E.F. TRANSIT, INC., Plaintiff–Appellant, v. David COOK, et al., Defendants–Appellees.
E.F. Transit, Inc., is a motor carrier licensed in the state of Indiana to transport beer, wine, and liquor. In an effort to expand its business, E.F. Transit entered into talks with Indiana Wholesale Wine & Liquor Company, a liquor and wine wholesaler, to deliver its wares. Twice the parties sought a regulatory green light from the Indiana Alcohol and Tobacco Commission, the agency tasked with enforcing Indiana's alcoholic beverage laws. Twice the Commission noted concerns with the arrangement under Indiana's prohibited-interest laws, which require strict separation of beer and liquor wholesaling. The obstacle was that E.F. Transit shares the same ownership and management as Monarch Beverage Company, Inc., a licensed beer and wine wholesaler. Based on the overlap, E.F. Transit might be deemed to hold an interest in Monarch's beer wholesaling permit, which might in turn block its venture with Indiana Wholesale.
The Commission never definitively ruled on the proposed arrangement, but the regulatory cloud scuttled the budding business relationship. E.F. Transit and Indiana Wholesale broke off their plan. E.F. Transit then brought this suit for declaratory judgment and injunctive relief, arguing that enforcement of Indiana's prohibited-interest statutes is preempted by federal law. The district court dismissed the claim as unripe based on the aborted business relationship and regulatory uncertainty. E.F. Transit appealed.
In the meantime, separate litigation moving through the state courts was poised to resolve the predicate state-law question: In light of their shared ownership and management, does E.F. Transit hold an interest in Monarch's beer wholesaling permit under Indiana's prohibited-interest laws? While this appeal has been underway, the Indiana Supreme Court delivered an affirmative answer, holding that E.F. Transit and Monarch are “not just ․ two separate entities conducting close business transactions” but are “practically one in the same” under the prohibited-interest laws. Ind. Alcohol & Tobacco Comm'n v. Spirited Sales, LLC, 79 N.E.3d 371, 379 (Ind. 2017).
That ruling—and the standing threat of prosecution—are enough to remove any ripeness barrier to this suit. E.F. Transit need not violate the law and expose itself to punishment to raise its preemption claim. We reverse and remand for further proceedings.
Indiana regulates alcohol distribution “along two dimension: three tiers of the distribution chain (producers, wholesalers, and retailers) and three kinds of alcohol (beer, liquor, and wine).” Monarch Beverage Co. v. Cook, 861 F.3d 678, 680 (7th Cir. 2017). The state regulatory scheme generally prohibits permit holders in one tier of the distribution chain from holding an interest in a permit in another tier. Id. And state law also limits the issuance of permits within the distribution tier by type of alcohol. Id. As relevant here, Indiana's prohibited-interest laws require the separation of beer and liquor wholesaling by prohibiting the holder of an interest in a beer permit from acquiring an interest in a liquor permit and vice versa. Ind. Code §§ 7.1–5–9–3(b), –6(a). A violation is punishable as a Class B misdemeanor. Id. §§ 7.1–5–9–3(c), –6(b).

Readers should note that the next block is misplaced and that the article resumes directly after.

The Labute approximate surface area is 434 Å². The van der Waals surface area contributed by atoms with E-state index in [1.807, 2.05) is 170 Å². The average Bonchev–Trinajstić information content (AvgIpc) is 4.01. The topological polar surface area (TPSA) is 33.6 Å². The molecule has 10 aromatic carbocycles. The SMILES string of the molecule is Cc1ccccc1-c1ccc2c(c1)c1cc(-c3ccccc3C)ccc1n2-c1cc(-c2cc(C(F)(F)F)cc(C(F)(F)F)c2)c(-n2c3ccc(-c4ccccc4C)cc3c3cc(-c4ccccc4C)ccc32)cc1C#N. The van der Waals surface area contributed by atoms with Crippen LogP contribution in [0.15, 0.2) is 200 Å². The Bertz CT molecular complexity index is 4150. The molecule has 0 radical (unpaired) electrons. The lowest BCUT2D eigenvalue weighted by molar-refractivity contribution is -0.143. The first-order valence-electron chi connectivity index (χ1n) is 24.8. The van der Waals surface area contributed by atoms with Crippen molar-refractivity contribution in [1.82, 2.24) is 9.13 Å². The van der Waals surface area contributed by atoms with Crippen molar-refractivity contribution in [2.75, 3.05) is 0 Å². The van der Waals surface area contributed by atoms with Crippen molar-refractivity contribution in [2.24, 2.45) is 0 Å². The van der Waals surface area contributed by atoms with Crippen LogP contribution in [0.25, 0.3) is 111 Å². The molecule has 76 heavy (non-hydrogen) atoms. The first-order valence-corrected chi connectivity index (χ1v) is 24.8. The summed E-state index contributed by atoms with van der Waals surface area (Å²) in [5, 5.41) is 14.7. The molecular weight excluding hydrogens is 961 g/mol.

E.F. Transit is an Indiana motor carrier engaged in the business of warehousing and transporting beer, wine, and liquor. Its largest customer is Monarch Beverage, a licensed Indiana beer and wine wholesaler. E.F. Transit and Monarch are closely related corporations: they have the same owners, directors, CEO, address (Monarch leases warehouse space from E.F. Transit), and even (for the most part) the same workforce. But they are legally distinct as a matter of Indiana corporate law.
In 2009 E.F. Transit entered into a tentative agreement to provide transportation, warehouse, and delivery services for Indiana Wholesale, a wine and liquor wholesaler. Under the arrangement E.F. Transit would obtain alcohol products from Indiana Wholesaler's suppliers, transport the products to its warehouse for storage and sorting, and package and deliver the products to retailers and dealers—sometimes in tandem with its Monarch deliveries if the destinations were the same.
In furtherance of the new venture, Indiana Wholesale applied to the Commission to transfer its permit warehouse location to E.F. Transit's location, a regulatory prerequisite. A staff attorney had preliminarily reviewed the proposal; her quick-look assessment was positive, but the Commission did not immediately approve the arrangement. After a delay of six months, the Commission ordered a full investigation and eventually issued a report identifying a possible violation of the state's prohibited-interest laws. Specifically, the Commission noted E.F. Transit's common ownership with Monarch and observed that although E.F. Transit was not itself a beer wholesaler, it had an indirect interest in Monarch's beer wholesaling permit. That in turn could be an impediment to the proposed relationship between E.F. Transit and Indiana Wholesale. In light of the regulatory skepticism, in 2010 Indiana Wholesale withdrew its application without waiting for a formal decision from the Commission.
In 2012 E.F. Transit and Indiana Wholesale tried again. This time they proposed a narrower agreement. E.F. Transit would transport and deliver products for Indiana Wholesale in exchange for a flat, per-case fee. Unlike the previous agreement, E.F. Transit would not lease warehouse space to Indiana Wholesale, though Monarch's products would be commingled with Indiana Wholesale's on the warehouse floor and in E.F. Transit's delivery trucks. Although this new agreement did not require regulatory clearance, Indiana Wholesale conditioned its involvement on the Commission's approval.